Rail rejuvenated, aerospace anxiety & airline blacklist

Your weekly update of all things transport [Photo: Nick Frost / Shutterstock]

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In this edition, international rail gets a boost, car emissions increase but the future could still be rosy and aviation continues to splutter back into life. First, take a look at the latest Transport Vlog, which delves into the state of Europe’s railways.




🚄  The Inside Track

25 European countries ended up signing a declaration in favour of better international rail links. Norway and Switzerland joined 23 EU members in pledging support for cross-border train services.

Virus lockdown measures slashed the number of regular passenger trains, freeing up infrastructure for freight services instead. Punctuality and capacity increased as a result, so operators want those improvements to stick around as normality resumes.

Hungary’s government issued a green bond worth €1.5bn. Most of the funds will be earmarked for the Central European nation’s rail network.

Until recently, Wales was one of the few countries in Europe not to have a single metre of electrified rail. After engineering works to install cables in an under-sea tunnel finished last week, its capital, Cardiff, is now linked to London.

MEPs and the Council reached an agreement on Smart TEN-T, which Parliament rapporteur Dominique Riquet says should “speed up by two or three times the realisation of important infrastructure projects all across Europe, in particular the cross-border ones”.

Coronavirus has delivered a bump to the fortunes of trains and bicycles but in Northern Italy, a regional rail operator has stopped passengers from bringing their two-wheelers on board, citing safety and social distancing concerns. One step forward, two steps back?


🚗  Driven

Car emissions increased in Europe in 2018, according to new data, as motorists put their faith in larger vehicles like SUVs and electric cars struggled to gain a toehold. Pending 2020 emission targets could be missed by some carmakers.

Germany’s government was lobbied by its auto industry to launch a ‘cash for clunkers’ scrappage scheme to stimulate the sector, but Berlin decided against the divisive measure, instead plumping for larger electric car subsidies.

The German plan will also obligate petrol stations to install electric chargers, in order to reduce ‘range anxiety’ and help Chancellor Angela Merkel move closer to her pledge of 1 million plug points by 2030.

Hydrogen and electric truckmaker Nikola debuted on the NASDAQ stock market and put in a large scale order for fuelling infrastructure, in what has been hailed as the start-up’s ‘Tesla moment’.

Elon Musk is reportedly looking at building a battery gigafactory in the UK, near Bristol, in what would be a massive boost for the post-Brexit economy. The billionaire recently suggested that leaving the EU had nixed any chance of his firm setting up shop.


🚢  The Shipping News

Transport ministers agreed on conclusions related to the shipping sector, giving their blessing to objectives such as carbon neutrality by 2050 and digitalisation efforts. Read the full agreement here.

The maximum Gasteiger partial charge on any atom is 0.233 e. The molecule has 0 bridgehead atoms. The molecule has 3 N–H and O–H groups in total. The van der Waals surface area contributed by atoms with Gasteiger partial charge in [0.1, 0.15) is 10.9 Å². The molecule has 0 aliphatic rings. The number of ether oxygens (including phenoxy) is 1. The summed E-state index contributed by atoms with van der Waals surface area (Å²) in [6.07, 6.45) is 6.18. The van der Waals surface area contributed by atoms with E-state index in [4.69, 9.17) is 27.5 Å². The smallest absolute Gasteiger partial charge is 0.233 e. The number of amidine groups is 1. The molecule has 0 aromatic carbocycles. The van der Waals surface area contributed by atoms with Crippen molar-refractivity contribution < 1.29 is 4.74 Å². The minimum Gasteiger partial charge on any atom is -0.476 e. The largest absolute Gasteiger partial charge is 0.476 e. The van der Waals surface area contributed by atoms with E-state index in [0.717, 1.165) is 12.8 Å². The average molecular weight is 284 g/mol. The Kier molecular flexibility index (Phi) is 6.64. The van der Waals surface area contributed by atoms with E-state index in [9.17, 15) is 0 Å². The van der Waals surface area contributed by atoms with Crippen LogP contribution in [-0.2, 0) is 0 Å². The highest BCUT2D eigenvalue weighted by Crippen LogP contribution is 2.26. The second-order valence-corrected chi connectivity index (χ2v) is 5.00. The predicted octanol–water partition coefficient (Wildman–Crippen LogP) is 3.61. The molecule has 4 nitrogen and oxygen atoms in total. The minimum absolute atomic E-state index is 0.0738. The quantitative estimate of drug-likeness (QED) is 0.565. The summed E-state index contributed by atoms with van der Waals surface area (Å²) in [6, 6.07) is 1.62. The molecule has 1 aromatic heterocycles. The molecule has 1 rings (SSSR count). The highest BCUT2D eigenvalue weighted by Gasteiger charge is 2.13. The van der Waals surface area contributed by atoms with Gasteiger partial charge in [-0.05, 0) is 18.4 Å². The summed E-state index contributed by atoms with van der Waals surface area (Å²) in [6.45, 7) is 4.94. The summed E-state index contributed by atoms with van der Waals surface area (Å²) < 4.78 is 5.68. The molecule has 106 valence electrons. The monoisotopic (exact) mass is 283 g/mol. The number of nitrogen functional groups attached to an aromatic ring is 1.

Black Lives Matter protests were held around the world this weekend. Take a look at this time lapse of the transatlantic slave trade, which offers a glimpse into the sheer scale of the barbaric practice.


✈️  Sky-High

Six countries asked the Commission to define minimum requirements for sustainable aviation fuels sourced from renewable energy. Transport ministers from Germany, Finland, France, Luxembourg, the Netherlands and Spain signed up to the declaration.

Lufthansa’s shareholders will soon vote on whether to accept a €9bn bailout from the German government. Its subsidiary, Austrian Airlines, is on course for a €450m handout from Vienna, which the parent company will top up with €150m.

France’s government will later today unveil an aid package for its aerospace industry. Airbus CEO Guillaume Faury said in an interview that he wants a ‘cash for clunkers’ scheme for planes, in order to stimulate the aircraft market.

Ten European airports and airlines signed up to EASA’s aviation health and safety guidelines, hoping to develop best practices as air travel resumes in the wake of the virus outbreak. Brussels Airport is among the willing guinea pigs.

The Commission updated its blacklist of airlines that are not welcome in European skies due to safety concerns. Ninety-six airlines are now banned, including all of Armenia’s carriers for the first time.

EU-UK talks are not progressing, according to the officials involved. That is worrying Europe’s aerospace industry, which wrote to Ursula von der Leyen and Boris Johnson, pleading with the two leaders to ensure they broker an aviation safety deal that can kick in when the transition period ends.


🚀  Spaced-Out

An EU app designed to use satellite data to prevent huge traffic jams has proved a hit with truckers and has logged 2,500 downloads. Virus border closures and bottlenecks threatened to cut supply chains, prompting the Commission to spearhead a digital solution.

The Commission also teamed up with the European Space Agency to launch the Rapid Action Coronavirus Earth observation dashboard (RACE), which aggregates a whole host of space data to show different social and economic impacts of the virus on Europe.


Picture of the Week

Landslides in Norway caused widespread damage, including this massive crater.


Transport Tweet of the Week


🎶  Lockdown Tunes

Jubilee Street – Nick Cave and the Bad Seeds

Electric Avenue – Eddy Grant

Thunder Road – Bruce Springsteen

Autobahn – Kraftwerk

Next stops

The International Commercial Aviation Organisation council session kicks off in Montreal this week.

Internal market and industry ministers meet 12 June. On the agenda strategic supply chains such as the automotive sector and battery development.

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